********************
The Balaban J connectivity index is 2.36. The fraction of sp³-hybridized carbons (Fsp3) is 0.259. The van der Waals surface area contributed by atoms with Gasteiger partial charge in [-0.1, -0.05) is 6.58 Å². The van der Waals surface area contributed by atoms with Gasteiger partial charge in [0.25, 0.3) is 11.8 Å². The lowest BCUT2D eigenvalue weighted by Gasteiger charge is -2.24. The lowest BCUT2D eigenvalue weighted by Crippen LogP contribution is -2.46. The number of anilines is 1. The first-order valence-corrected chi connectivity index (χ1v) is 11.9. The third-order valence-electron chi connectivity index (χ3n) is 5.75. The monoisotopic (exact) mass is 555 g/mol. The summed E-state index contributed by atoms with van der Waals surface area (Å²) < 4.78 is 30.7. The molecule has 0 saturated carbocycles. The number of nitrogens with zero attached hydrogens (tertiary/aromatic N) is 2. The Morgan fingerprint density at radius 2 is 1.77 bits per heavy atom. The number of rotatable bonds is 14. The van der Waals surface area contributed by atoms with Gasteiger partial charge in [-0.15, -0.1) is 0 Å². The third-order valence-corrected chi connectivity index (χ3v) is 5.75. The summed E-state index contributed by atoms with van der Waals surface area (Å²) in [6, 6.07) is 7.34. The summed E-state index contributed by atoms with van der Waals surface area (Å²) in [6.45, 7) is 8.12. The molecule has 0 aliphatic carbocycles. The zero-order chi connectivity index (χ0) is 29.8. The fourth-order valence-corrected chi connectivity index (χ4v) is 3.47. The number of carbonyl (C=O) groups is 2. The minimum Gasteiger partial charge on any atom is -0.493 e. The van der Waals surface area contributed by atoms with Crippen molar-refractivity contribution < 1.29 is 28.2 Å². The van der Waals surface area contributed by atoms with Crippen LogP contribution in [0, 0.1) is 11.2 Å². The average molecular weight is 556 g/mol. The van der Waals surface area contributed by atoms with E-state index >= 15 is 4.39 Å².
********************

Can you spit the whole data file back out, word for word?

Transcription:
The Balaban J connectivity index is 2.36. The fraction of sp³-hybridized carbons (Fsp3) is 0.259. The van der Waals surface area contributed by atoms with Gasteiger partial charge in [-0.1, -0.05) is 6.58 Å². The van der Waals surface area contributed by atoms with Gasteiger partial charge in [0.25, 0.3) is 11.8 Å². The lowest BCUT2D eigenvalue weighted by Gasteiger charge is -2.24. The lowest BCUT2D eigenvalue weighted by Crippen LogP contribution is -2.46. The number of anilines is 1. The first-order valence-corrected chi connectivity index (χ1v) is 11.9. The third-order valence-electron chi connectivity index (χ3n) is 5.75. The monoisotopic (exact) mass is 555 g/mol. The summed E-state index contributed by atoms with van der Waals surface area (Å²) < 4.78 is 30.7. The molecule has 0 saturated carbocycles. The number of nitrogens with zero attached hydrogens (tertiary/aromatic N) is 2. The Morgan fingerprint density at radius 2 is 1.77 bits per heavy atom. The number of rotatable bonds is 14. The van der Waals surface area contributed by atoms with Gasteiger partial charge in [-0.15, -0.1) is 0 Å². The third-order valence-corrected chi connectivity index (χ3v) is 5.75. The summed E-state index contributed by atoms with van der Waals surface area (Å²) in [6, 6.07) is 7.34. The summed E-state index contributed by atoms with van der Waals surface area (Å²) in [6.45, 7) is 8.12. The molecule has 0 aliphatic carbocycles. The zero-order chi connectivity index (χ0) is 29.8. The fourth-order valence-corrected chi connectivity index (χ4v) is 3.47. The number of carbonyl (C=O) groups is 2. The minimum Gasteiger partial charge on any atom is -0.493 e. The van der Waals surface area contributed by atoms with Crippen molar-refractivity contribution < 1.29 is 28.2 Å². The van der Waals surface area contributed by atoms with Crippen LogP contribution in [0, 0.1) is 11.2 Å². The average molecular weight is 556 g/mol. The van der Waals surface area contributed by atoms with E-state index >= 15 is 4.39 Å².